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NYT/NPR on Torture

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I was intending to write a post in late April about the NYT’s avoidance of “torture” as a description of the “enhanced” or “harsh” or “brutal” interrogation techniques practiced by the CIA. This intent was in response to the weekly Public Editor column that appears each Sunday in the NYT’s Week in Review section. Clark Hoyt now writes the column, and on April 26 he examined the NYT’s practice. An excerpt:

And why not, then, go all the way to torture? Jehl said that when the paper is discussing what is generally regarded as the most extreme interrogation method the C.I.A. used, waterboarding, “we’ve become more explicit in saying in a first reference that it’s a near-drowning technique” that Obama, Attorney General Eric Holder and many other experts “have called torture.” But he said: “I have resisted using torture without qualification or to describe all the techniques. Exactly what constitutes torture continues to be a matter of debate and hasn’t been resolved by a court. This president and this attorney general say waterboarding is torture, but the previous president and attorney general said it is not. On what basis should a newspaper render its own verdict, short of charges being filed or a legal judgment rendered?” Jehl argued for precision and caution. I agree.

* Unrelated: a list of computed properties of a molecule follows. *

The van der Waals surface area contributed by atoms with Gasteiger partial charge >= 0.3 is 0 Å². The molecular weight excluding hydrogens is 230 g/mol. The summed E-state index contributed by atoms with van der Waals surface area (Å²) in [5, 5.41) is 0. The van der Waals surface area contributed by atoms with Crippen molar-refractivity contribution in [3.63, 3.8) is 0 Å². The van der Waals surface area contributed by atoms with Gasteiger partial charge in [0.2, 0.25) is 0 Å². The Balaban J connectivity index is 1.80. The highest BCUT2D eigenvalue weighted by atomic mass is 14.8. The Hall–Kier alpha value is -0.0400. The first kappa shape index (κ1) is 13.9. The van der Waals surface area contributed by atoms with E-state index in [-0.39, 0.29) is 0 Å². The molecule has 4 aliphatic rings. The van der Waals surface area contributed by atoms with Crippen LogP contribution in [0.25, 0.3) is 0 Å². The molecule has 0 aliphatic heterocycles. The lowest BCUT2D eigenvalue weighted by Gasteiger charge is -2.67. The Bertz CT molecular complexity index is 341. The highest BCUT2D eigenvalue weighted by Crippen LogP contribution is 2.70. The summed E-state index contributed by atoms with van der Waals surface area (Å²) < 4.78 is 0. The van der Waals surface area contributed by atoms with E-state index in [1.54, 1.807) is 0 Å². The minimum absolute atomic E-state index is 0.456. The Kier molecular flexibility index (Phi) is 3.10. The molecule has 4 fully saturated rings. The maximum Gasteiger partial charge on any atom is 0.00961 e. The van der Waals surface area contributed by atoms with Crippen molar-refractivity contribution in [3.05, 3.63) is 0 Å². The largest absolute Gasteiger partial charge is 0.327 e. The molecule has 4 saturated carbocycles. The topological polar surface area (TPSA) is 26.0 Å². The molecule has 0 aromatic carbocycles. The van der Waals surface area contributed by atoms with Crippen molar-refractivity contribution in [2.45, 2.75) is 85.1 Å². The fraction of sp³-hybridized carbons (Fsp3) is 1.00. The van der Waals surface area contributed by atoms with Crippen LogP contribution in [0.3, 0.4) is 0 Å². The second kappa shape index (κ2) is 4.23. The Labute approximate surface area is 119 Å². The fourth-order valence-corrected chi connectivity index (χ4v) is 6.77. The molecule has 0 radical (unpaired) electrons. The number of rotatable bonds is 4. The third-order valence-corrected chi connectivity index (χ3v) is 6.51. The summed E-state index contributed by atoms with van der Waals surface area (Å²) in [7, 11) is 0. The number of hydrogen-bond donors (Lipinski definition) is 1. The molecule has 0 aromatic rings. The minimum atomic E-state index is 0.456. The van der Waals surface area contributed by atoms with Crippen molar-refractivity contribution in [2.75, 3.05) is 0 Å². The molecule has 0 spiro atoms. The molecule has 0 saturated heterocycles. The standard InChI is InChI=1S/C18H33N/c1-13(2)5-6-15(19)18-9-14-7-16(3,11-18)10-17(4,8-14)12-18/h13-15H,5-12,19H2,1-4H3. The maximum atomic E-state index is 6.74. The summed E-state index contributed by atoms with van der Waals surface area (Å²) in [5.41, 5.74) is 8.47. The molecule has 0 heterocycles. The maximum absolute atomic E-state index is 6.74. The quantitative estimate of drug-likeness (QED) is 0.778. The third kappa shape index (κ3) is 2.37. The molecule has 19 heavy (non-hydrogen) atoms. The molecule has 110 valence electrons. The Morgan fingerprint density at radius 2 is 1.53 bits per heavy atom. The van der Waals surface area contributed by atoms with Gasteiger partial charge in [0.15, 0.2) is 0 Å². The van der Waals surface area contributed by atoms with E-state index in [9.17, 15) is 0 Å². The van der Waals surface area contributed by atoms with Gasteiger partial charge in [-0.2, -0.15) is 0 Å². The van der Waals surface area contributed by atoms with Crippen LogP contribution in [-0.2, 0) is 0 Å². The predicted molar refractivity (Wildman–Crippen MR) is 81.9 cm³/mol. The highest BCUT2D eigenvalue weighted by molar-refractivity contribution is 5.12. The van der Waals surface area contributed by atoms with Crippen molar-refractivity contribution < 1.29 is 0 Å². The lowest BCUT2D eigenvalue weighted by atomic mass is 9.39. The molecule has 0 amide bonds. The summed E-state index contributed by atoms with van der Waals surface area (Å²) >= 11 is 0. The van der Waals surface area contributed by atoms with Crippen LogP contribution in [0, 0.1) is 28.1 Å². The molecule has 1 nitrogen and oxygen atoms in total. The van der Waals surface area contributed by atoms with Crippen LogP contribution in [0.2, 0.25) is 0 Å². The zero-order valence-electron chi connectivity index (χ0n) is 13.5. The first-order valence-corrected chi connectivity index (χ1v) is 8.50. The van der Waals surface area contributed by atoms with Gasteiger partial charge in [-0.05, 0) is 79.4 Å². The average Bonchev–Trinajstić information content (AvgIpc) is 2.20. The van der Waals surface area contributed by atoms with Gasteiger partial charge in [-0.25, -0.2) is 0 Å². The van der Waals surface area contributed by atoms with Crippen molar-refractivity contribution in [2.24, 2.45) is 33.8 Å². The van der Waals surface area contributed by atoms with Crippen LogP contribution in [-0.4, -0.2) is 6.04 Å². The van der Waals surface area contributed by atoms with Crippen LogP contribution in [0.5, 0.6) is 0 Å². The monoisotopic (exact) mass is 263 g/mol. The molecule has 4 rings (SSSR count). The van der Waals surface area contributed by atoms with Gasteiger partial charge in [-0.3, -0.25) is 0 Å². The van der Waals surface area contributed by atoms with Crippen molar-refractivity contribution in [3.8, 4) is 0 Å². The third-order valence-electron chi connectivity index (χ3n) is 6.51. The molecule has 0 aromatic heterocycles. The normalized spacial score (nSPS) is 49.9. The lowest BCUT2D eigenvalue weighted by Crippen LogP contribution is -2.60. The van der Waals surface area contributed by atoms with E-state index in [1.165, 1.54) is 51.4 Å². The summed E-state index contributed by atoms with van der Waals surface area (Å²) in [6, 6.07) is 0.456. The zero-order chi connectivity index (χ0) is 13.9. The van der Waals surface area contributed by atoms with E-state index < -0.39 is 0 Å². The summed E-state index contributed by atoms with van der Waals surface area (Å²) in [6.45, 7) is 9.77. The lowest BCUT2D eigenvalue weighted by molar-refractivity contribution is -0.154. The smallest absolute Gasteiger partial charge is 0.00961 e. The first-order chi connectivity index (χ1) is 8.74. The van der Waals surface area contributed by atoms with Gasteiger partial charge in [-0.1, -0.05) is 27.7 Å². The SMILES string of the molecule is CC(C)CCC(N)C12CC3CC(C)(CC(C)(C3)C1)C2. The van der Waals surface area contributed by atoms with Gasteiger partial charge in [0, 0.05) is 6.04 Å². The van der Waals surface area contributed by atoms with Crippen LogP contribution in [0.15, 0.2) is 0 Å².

Well, I sure don’t agree. Because one president says something is black and the other says it’s white, the correct journalistic practice is not to decide the truth to the extent that it’s in the paper’s power to discern, so they will be neutral?

I never did write that post. But that was eight weeks ago. Now it’s National Public Radio’s turn. On Sunday, NPR’s ombudsman Alicia Shepard weighed in. Below is one of the worst passages from her execrable piece:

It’s a no-win case for journalists. If journalists use the words “harsh interrogation techniques,” they can be seen as siding with the White House and the language that some U.S. officials, particularly in the Bush administration, prefer. If journalists use the word “torture,” then they can be accused of siding with those who are particularly and visibly still angry at the previous administration.

Huh? And if journalists say the earth is 4.5 billion years old — give or take a few million — are they siding with scientists over creationists? What about the truth. Or, as Glenn Greenwald put it in his post yesterday, “Here’s the nub of the matter – the crux of journalistic decay in America. Who cares if NPR is ‘seen’ as siding with the White House or its critics? How it is perceived — and who it angers — should have nothing to do with how it reports. Its reporting should be guided by the truth, by verifiable facts, and by the objective meaning of words.”

See Greenwald’s full post for a broader discussion.

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Categories: Media, Torture
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